Deposits within the floor of the Norwegian Basin were sampled to characterize the deposition from the Storegga Slide, the largest known Holocene-aged continental margin slope failure complex. A 29 to 67 cm thick veneer of variable-coloured, finely layered Holocene sediment caps a homogeneous, extremely well-sorted, poorly consolidated, very fine-grained, grey-coloured sediment section that is >20 m thick on the basin floor. This homogeneous unit is interpreted to represent the uppermost deposits generated by a gravity flow associated with the last major Storegga Slide event. Sediments analogous to the inferred source material of the slide deposits were collected from upslope on the Norwegian Margin. Sediments sampled within the basin are distinguishable from the purported source sediments, suggesting that size sorting has significantly altered this material along its flow path. Moreover, the very fine grain size (3·1 ± 0·3 μm) suggests that the >20 m thick homogeneous unit which was sampled settled from suspension after the turbulent flow was over. Although the turbulent phase of the gravity flow that moved material out into the basin may have been brief (days), significantly more time (years) is required for turbid sediments to settle and dewater and for the new sea floor to be colonized with a normal benthonic fauna. Pore water sulphate concentrations within the uppermost 20 m of the event deposit are higher than those normally found in sea water. Apparently the impact of microbial sulphate reduction over the last ca 8·1 cal ka bp since the re-deposition of these sediments has not been adequate to regenerate a typical sulphate gradient of decreasing concentration with sub-bottom depth. This observation suggests low rates of microbial reactions, which may be attributed to the refractory carbon composition in these re-deposited sediments.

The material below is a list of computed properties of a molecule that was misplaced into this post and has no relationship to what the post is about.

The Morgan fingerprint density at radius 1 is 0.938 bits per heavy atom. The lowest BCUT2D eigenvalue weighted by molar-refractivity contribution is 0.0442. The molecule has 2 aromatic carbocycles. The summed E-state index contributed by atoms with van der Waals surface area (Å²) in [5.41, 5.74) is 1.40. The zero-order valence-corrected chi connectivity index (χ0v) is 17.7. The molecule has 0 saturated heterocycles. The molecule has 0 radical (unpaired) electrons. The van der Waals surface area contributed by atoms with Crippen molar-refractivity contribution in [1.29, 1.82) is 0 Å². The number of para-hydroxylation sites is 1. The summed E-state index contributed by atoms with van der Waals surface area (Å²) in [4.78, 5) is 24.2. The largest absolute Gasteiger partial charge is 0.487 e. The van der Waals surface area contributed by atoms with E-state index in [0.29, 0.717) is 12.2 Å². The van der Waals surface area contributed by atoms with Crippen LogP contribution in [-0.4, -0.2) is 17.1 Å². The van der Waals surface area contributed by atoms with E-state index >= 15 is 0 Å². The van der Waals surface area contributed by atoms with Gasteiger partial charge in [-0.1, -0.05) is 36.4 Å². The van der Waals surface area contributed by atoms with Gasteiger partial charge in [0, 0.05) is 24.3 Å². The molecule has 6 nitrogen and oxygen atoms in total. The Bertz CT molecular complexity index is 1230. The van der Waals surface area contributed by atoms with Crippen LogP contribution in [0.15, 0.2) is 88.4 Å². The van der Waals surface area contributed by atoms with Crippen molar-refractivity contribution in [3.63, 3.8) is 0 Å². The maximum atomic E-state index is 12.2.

Additional publication details
The tail of the Storegga Slide: Insights from the geochemistry and sedimentology of the Norwegian Basin deposits
Woods Hole Science Center, Pacific Coastal and Marine Science Center